- This paragraph is currently not included in the User ID Policy posted within the GA Developers Guide, but is displayed in GA before you activate the User-ID feature. Once a visitor has been assigned an ID, it is possible to track them with this ID in future sessions, even if they do not login again (e.g. by storing the ID in a cookie). This clause means that you can only do this if allowed under the relevant privacy laws and with the consent of your users
Limitations of User-ID
User-ID is not perfect and you should not expect it to solve all your problems or answer all your questions, but it can be a really powerful tool if used correctly. It can also be a really “creepy” tool if used incorrectly and can lead to a lot of problems. Plus standard Google Analytics limitations on data accuracy still apply.
What if I don’t have a login?
By its nature, User-ID requires visitors to authenticate in some way, usually via a login or registration. But if your site does not force users to login with every session (or you don’t have a login at all), you may only be able to capture a small proportion of your visitors with User-ID.
You could argue that this defeats the purpose of using User-ID tracking at all. However, even that small proportion would be valuable for you to understand, especially if those users logged-in to make a purchase, registered for an event, or signed up for a newsletter. These are likely your most loyal and valuable visitors, and User-ID will help you identify, analyze, and understand them even better.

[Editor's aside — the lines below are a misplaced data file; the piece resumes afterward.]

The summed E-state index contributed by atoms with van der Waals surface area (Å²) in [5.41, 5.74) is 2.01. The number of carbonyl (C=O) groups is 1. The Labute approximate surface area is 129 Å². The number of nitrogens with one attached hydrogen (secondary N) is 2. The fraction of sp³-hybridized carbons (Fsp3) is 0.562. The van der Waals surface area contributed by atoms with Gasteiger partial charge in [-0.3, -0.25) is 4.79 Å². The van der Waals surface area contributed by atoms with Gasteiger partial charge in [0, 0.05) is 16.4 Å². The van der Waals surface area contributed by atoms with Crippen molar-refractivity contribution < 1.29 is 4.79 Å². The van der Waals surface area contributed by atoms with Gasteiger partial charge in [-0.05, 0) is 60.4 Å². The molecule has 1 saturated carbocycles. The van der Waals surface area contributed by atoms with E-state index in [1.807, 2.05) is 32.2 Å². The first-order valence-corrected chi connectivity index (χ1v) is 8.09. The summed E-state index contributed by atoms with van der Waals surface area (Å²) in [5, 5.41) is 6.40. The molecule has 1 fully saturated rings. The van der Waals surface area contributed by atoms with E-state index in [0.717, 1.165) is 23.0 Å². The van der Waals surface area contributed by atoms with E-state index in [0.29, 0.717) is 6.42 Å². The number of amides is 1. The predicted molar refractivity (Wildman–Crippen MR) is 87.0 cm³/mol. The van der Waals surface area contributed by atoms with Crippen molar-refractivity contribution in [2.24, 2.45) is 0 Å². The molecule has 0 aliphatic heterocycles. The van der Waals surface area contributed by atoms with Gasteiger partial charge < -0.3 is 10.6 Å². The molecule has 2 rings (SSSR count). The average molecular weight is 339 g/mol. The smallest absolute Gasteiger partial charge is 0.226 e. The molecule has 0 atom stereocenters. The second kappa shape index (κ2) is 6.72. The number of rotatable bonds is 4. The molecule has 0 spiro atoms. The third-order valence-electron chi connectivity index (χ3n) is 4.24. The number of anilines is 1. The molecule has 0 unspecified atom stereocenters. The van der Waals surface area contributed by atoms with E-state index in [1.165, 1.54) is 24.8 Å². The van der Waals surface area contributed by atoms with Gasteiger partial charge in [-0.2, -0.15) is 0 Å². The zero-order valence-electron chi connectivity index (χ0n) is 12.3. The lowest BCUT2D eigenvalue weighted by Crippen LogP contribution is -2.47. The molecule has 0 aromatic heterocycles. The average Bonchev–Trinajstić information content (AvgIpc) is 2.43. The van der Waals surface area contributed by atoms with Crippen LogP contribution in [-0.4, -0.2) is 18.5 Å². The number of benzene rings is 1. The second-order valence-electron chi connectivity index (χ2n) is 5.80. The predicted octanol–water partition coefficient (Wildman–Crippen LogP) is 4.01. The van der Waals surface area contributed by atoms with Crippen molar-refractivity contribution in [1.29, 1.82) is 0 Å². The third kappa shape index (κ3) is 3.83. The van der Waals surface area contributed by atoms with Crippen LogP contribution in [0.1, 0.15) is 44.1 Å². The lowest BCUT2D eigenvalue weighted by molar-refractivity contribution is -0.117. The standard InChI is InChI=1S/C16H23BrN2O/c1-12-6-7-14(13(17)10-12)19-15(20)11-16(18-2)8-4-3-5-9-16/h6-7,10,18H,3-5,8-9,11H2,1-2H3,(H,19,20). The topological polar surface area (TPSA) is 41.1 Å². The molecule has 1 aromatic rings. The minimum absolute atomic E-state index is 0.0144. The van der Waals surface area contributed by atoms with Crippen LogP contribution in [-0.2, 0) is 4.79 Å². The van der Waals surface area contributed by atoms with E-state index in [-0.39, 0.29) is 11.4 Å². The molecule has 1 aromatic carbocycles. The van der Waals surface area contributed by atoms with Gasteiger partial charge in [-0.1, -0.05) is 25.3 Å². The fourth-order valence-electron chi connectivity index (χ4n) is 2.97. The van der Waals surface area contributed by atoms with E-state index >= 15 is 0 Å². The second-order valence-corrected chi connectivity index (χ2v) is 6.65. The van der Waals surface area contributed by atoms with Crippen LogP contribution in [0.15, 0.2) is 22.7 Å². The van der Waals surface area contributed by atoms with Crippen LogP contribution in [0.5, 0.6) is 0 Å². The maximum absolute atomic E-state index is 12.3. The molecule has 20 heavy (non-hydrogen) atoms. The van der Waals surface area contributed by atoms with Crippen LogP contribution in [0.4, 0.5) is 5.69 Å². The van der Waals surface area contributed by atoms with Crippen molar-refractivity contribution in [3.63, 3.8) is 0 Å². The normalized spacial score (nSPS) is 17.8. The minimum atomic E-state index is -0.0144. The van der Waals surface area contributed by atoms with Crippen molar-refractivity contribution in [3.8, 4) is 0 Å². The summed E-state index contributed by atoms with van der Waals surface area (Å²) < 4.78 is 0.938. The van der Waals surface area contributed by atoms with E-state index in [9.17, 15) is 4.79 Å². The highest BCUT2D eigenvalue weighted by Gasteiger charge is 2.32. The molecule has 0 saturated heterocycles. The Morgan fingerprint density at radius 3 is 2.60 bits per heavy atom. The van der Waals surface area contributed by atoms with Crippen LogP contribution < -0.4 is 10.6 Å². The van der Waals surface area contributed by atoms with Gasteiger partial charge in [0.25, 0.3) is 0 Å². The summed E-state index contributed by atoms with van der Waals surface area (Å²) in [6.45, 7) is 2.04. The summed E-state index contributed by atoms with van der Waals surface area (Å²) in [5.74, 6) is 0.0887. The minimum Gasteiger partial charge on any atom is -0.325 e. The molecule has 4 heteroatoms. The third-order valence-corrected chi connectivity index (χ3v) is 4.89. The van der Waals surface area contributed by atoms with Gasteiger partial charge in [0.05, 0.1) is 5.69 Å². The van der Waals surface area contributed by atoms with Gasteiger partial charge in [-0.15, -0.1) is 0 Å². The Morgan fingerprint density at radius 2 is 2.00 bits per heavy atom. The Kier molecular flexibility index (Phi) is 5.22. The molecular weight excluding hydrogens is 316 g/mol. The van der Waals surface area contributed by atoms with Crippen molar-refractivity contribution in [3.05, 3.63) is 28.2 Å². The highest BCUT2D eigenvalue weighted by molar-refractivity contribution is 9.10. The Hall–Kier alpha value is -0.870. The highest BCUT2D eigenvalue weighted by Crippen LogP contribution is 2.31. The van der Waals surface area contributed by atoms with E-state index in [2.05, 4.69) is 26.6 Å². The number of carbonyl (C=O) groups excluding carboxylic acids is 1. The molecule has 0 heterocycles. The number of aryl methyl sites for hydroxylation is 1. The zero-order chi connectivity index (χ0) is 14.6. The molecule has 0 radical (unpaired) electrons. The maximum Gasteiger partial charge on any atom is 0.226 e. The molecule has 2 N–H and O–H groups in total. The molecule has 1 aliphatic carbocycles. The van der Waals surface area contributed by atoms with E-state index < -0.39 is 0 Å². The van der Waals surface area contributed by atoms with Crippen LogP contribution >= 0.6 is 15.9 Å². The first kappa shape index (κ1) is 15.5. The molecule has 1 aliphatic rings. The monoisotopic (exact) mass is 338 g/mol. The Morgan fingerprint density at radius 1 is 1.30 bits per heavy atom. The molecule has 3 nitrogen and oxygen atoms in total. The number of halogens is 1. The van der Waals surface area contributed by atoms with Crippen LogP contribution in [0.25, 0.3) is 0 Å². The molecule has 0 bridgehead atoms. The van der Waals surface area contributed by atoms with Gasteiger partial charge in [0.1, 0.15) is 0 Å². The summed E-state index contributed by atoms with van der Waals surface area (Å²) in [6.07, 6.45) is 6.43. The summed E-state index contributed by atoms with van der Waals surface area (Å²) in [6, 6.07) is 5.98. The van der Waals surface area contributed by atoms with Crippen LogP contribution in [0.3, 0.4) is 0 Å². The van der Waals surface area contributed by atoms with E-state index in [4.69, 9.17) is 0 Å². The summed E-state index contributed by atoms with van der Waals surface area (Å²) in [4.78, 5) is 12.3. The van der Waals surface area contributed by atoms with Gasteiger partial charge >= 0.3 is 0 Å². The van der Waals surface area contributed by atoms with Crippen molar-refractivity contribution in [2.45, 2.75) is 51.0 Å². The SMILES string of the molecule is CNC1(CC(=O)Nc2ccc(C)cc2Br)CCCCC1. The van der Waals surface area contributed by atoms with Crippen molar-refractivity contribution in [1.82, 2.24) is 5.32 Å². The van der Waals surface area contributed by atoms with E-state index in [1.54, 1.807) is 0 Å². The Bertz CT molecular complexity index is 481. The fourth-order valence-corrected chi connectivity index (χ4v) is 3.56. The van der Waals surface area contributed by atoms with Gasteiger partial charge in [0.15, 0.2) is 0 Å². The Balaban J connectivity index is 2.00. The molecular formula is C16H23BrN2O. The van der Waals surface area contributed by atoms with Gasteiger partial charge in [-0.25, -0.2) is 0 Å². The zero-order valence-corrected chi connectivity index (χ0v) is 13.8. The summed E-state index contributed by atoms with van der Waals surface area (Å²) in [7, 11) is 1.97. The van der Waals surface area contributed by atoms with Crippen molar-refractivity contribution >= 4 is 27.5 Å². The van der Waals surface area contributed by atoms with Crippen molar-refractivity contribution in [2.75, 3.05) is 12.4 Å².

Don’t be creepy
User-ID is not intended as a way to “stalk” users. While you can get really granular you should be cautious about how that information is used. Although User-ID values cannot be personally-identifiable to Google, it is possible for you to tie those IDs back to your customer database or CRM system. Hence, you can identify individuals offline and use User-ID to associate each customer’s profile with their online activity.
For example, GA may tell you that user #314159 added 3 items to their shopping cart, but never completed their purchase. If in your customer database, you know that #314159 is actually John Smith, you could send him an email saying “Hey, we noticed you almost bought these products. Would you like to checkout now? Let us help you.” This may come across as being overly intrusive and could actually deter customers from doing business with your organization.
A more useful approach may be to ask yourself questions like: Why did this user start, but not complete the purchase (or registration, signup, etc.)? Did they see something that stopped them from continuing? Did they encounter a technical issue? Is there a pattern here or is it just an outlier? Once you have a theory, you can do some further analysis and even run tests to see if you can adjust this behaviour.
The data is not perfect
If User-ID tracking sounds applicable to your business and website, check out some additional links under “Further Reading” below. Next month, we will post a follow-up article on the technical details of implementing User-ID.
- Understanding User-ID by Justin Cutroni
- Google Analytics User-ID policy by Google
- Google Analytics and the EU privacy law #3 by Brian Clifton
- What is Privately-Identifiable Information by June Li
- Planning for a smooth migration to Universal Google Analytics by June Li